INTERNATIONAL COMMUNITY MUST MAINTAIN COMMITMENT TO AFGHANISTAN, SAY SPEAKERS IN GENERAL ASSEMBLY
Pakistan Warns of Dangers Inherent
NEW YORK, 21 December (UN Headquarters) -- For the first time in more than a generation, there was a justified hope that Afghanistan would establish a broad-based, gender-sensitive, multi-ethnic and fully representative government, the representative of Germany told the General Assembly this morning as it considered the situation in Afghanistan, its implications for international peace and security, and emergency international assistance to the war-stricken country.
Introducing a draft resolution on the issue, he said the Afghan people had suffered immensely in the last 20 years. In the past 12 months, repression by the Taliban had reached new heights. The national economy was near collapse, aggravated by the worst drought in living memory. It would take enormous efforts and many years to rehabilitate the socio-economic structures of Afghanistan. Political momentum and the socio-economic recovery were intertwined and mutually dependent. Both aspects had to be addressed at the same time.
Afghanistan's representative emphasized the need for security and stability as a requirement for short- and medium-term humanitarian tasks. Twenty-three years of conflict had destroyed roads, irrigation and power. The Taliban had closed the schools to women and failed to promote education for boys. Their discrimination against women and lack of interest in humanitarian affairs had destroyed the health-care system. There were 7 million Afghan refugees in all, and the country also had to cope with mines and unexploded ordnance.
United Nations agencies would need $662 million to cope with vital needs in the country up to 1 March, he said. So far, only $35 million had been pledged by donor countries. He hoped the Tokyo meeting in January 2002 would prepare the ground for urgent humanitarian assistance to Afghanistan, especially for reconstruction and revitalization.
The representative of the United States said establishment of the Afghan Interim Authority was the first step in a process aimed to usher in a new era of peace and security in an Afghanistan free of terrorism and drugs, and at peace with its neighbours. The Afghan people faced daunting challenges in making that goal a reality.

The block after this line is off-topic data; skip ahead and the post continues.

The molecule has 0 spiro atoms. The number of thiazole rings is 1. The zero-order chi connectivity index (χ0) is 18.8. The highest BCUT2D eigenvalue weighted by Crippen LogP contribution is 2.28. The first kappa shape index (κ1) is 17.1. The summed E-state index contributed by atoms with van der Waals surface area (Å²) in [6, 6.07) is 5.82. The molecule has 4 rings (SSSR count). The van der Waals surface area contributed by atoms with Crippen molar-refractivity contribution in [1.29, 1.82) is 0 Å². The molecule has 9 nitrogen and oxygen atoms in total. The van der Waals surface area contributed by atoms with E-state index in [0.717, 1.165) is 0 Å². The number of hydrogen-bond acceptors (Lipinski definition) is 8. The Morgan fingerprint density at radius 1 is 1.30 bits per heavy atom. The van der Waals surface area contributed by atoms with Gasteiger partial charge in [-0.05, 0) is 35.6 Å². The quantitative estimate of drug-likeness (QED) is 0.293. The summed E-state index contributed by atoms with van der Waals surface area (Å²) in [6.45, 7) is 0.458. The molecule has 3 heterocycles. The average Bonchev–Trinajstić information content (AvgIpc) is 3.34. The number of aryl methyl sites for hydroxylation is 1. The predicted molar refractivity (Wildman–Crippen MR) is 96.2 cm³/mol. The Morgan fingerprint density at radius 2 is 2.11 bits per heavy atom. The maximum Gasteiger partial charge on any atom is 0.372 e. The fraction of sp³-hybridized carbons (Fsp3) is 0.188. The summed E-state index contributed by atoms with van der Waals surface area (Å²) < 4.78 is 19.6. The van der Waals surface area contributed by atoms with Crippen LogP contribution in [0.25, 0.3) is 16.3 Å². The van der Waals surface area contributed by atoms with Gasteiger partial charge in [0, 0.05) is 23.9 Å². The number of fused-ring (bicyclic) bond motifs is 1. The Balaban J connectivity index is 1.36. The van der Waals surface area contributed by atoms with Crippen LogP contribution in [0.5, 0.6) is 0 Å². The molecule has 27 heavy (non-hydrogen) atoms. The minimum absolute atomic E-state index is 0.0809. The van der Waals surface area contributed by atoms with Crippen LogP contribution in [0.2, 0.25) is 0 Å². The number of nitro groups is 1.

The United States and the international community stood ready to support the Afghan people in their efforts to establish a new government, and were fully committed to humanitarian assistance and long-term reconstruction, she said. International assistance must target the most disenfranchised of the Afghans -- women and children. Liberated from the Taliban yoke, women in the country must be reintegrated as full members of Afghan society and Government. She called on all Afghan groups to respect human rights and fundamental freedoms, including those of women.
The representative of Pakistan said Afghanistan had been the subject of debates and resolutions in the United Nations for years, aggravating the sufferings of people in that war-ravaged country. Their isolation and ostracization had driven them in despair into the hands of Al Qaeda. If the world had not turned its back on the country, the situation today might have been totally different. Perhaps, Osama
Uzbekistan's representative drew the Assembly's attention to the enormous stocks of light and heavy weapons in Afghanistan. Those weapons were still in the hands of uncontrollable groups among the civilian population, and could be used by hostile parties to resolve inter-ethnic differences. Any armed conflict could rekindle hostilities and enhance instability in the region. The various specialized agencies of the United Nations and the Security Council should address the issue, he said.
The representatives of Belgium (on behalf of the European Union and associated States), Malaysia, Republic of Korea, Norway, Iran, Japan, India, Ukraine, Turkey, Colombia, Bangladesh, Canada and Nepal also spoke.
The tenth emergency session of the General Assembly on illegal Israeli action in occupied East Jerusalem and the rest of the occupied Palestinian territory will convene at 3 p.m.
The General Assembly met this morning to consider the situation in Afghanistan, including emergency international assistance for peace, normalcy and reconstruction in that war-stricken country.